Entering the reception area, the first impression is one of being on a luxury yacht; dark cherry-wood panelling is divided into large squares by strips of chrome, offset by crisp white walls. The same focal wall was used in the director’s office too. “Because the space is so vast, we knew certain walls in key areas had to have special treatment, and create a focus point, and so we decided on installing the wooden panelling, and interspersing it with chrome joins. The wood was from a local supplier, and we made it in our own joinery.” Koshi explains, “I am so happy with the end result, it surpassed even our expectations!”

He adds: “We wanted to create an environment that wasn’t too ultra-modern, but because a lot of the major shareholders are American and like the overly contemporary look, we had to incorporate elements of modernity, and the chrome squares on the focal walls are the perfect way to do this.”

Electronic frosted glass doors lead from the reception into the first open plan office. Faced with 3,600 sq.ft. of empty concrete floors and walls with massive circular pillars scattered throughout the open space was a daunting prospect. Obviously the pillars were structural, so they had to incorporate them into the design, in an unobtrusive way. “I told Arun that we had to have a certain number of offices set around a central boardroom and he did the rest.” Heron says. “The only other part of the design that I insisted upon was having a lot of glass in the office. I wanted to be able to see the sea from even the internal offices and meeting rooms. To maintain the view wherever you are.”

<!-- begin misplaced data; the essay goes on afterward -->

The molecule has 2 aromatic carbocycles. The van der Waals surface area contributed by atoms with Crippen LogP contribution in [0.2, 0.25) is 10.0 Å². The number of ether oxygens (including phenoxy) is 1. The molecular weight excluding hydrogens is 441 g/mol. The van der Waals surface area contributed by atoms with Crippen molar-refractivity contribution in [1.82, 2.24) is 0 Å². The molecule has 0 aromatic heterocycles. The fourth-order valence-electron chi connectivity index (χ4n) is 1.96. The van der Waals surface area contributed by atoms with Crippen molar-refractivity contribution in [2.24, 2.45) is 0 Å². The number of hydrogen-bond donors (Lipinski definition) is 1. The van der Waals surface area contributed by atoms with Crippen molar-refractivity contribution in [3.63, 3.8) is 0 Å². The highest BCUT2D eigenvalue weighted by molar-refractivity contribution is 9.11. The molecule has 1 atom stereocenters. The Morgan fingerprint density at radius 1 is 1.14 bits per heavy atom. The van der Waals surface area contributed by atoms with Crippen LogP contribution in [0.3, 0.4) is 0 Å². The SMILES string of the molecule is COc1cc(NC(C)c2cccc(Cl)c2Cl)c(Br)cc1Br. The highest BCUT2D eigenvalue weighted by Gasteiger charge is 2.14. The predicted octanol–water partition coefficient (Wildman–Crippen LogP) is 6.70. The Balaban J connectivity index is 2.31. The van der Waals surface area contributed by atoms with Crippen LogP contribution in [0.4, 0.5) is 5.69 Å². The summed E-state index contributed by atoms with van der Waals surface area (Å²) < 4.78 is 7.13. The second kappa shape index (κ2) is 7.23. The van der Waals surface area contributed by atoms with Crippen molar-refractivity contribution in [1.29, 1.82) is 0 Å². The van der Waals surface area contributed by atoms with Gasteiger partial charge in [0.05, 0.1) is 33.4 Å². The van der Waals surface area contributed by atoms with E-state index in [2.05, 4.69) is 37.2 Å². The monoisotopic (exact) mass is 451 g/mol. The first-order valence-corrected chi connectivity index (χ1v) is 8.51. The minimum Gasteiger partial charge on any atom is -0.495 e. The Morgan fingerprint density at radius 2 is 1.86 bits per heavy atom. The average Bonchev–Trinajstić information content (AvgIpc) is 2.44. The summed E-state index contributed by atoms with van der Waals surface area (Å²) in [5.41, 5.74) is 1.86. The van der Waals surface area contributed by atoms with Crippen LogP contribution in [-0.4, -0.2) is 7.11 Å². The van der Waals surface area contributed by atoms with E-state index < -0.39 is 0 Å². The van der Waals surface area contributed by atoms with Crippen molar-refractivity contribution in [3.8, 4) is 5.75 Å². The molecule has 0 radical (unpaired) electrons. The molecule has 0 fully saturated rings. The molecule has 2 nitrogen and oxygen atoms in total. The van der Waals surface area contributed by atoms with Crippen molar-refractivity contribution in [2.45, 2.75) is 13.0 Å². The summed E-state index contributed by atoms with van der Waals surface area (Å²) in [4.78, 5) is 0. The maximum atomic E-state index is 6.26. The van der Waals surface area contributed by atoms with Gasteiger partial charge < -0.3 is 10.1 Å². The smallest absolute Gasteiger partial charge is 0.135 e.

||**|||~|global-Yachting-body-3.jpg|~||~|Obviously, being so open-plan has privacy issues, but these were overcome by installing silver Venetian blinds encased in glass on both sides throughout the whole office, giving privacy and letting in natural light at the same time. These blinds, and the white canvas roller blinds in the directors’ offices were manufactured by Spencer Interiors in its own Dubai-based factory.